Yale program’s agreement with Johnson & Johnson allows broad access to clinical trial data

In a move that promotes open science, the Yale University Open Data Access (YODA) Project has entered an agreement with Johnson & Johnson that will enable scientists around the world to gain access to the company’s clinical trial data assets.

This partnership establishes an independent process that promotes data sharing and leverages prior research investments to produce new knowledge. The program will start with the release of pharmaceutical trial data, followed by subsequent availability of data from clinical trials of medical devices and consumer products.

The Yale University Open Data Access (YODA) Project within the Yale-New Haven Hospital Center for Outcomes Research and Evaluation (CORE) will perform an independent scientific review of investigator requests. Johnson & Johnson will participate in developing the principles of scientific review. The company has ceded to YODA all decision-making authority over the release of the data. This establishes a process in which all requests for clinical data submitted to the company are fairly judged and decided upon by an independent academic partner.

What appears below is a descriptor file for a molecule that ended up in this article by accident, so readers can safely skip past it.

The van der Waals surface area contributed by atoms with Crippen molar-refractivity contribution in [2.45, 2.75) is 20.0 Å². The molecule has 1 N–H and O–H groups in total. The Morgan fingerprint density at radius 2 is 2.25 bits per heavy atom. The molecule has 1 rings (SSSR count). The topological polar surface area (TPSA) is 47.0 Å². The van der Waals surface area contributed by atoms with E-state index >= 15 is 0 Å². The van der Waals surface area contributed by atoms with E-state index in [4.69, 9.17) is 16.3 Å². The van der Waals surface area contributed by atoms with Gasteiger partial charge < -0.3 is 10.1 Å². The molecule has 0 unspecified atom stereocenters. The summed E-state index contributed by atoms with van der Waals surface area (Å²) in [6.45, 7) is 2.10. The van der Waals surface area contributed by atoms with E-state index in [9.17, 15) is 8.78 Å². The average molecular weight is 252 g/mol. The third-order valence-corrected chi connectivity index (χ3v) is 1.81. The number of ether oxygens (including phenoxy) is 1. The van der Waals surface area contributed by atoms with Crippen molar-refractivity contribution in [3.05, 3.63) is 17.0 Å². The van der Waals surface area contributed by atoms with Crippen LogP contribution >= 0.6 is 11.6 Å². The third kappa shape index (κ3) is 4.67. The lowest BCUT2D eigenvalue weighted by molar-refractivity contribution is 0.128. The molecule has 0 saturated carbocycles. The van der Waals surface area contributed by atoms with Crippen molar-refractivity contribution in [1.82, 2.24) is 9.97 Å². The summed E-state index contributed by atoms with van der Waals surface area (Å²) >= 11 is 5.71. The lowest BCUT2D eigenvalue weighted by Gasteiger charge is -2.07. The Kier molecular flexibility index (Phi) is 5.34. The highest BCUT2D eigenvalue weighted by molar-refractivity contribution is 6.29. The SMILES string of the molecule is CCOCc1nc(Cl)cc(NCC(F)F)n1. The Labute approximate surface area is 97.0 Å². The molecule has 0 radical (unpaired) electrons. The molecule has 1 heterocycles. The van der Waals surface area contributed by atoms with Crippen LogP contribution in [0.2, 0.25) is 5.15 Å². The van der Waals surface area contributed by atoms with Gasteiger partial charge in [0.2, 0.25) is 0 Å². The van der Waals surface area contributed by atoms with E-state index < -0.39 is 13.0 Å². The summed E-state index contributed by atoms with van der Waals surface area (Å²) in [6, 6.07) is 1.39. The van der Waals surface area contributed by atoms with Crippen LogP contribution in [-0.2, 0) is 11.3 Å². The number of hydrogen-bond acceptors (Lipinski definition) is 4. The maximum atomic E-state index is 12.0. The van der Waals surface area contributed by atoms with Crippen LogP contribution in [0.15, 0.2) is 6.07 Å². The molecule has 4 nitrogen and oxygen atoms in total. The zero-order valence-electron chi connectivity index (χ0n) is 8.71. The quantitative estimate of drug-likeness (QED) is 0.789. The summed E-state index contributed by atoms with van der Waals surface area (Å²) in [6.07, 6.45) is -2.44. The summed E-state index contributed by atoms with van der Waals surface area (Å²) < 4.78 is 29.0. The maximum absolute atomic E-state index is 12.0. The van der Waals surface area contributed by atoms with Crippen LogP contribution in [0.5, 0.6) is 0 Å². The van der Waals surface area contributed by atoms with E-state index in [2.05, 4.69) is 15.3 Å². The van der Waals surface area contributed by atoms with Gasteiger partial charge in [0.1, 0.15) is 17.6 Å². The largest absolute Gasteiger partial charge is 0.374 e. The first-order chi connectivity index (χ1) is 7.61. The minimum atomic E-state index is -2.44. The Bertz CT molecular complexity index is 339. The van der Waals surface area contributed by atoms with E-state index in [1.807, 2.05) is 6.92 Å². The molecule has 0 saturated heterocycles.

“This is a remarkable action by Johnson & Johnson that should accelerate the movement of the clinical research enterprise toward more cooperative learning and sharing,” said Dr. Harlan Krumholz, director of the YODA Project and the Harold H. Hines, Jr. Professor of Medicine (cardiology) at Yale School of Medicine. “By establishing this fair and independent process to release data, Johnson & Johnson has taken a leadership position in this emerging era of open science.”

Researchers will be able to submit proposals to use data from studies of products that are being sold. The data will be free of charge and do not have information that can identify individuals. Submitted proposals will be posted publicly and registered at clinicaltrials.gov. The investigators will assume the responsibility of reporting their results.

This partnership is part of the larger YODA mission to promote scientific inquiry and lower barriers to data access. The YODA Project is rooted in the view that patients, providers, and industry will be better informed when academic investigators are able to facilitate the independent assessment and dissemination of data relevant to the benefits and harms of industry products. These assessments will allow physicians and patients to base their decisions on the most comprehensive and contemporary evidence available.

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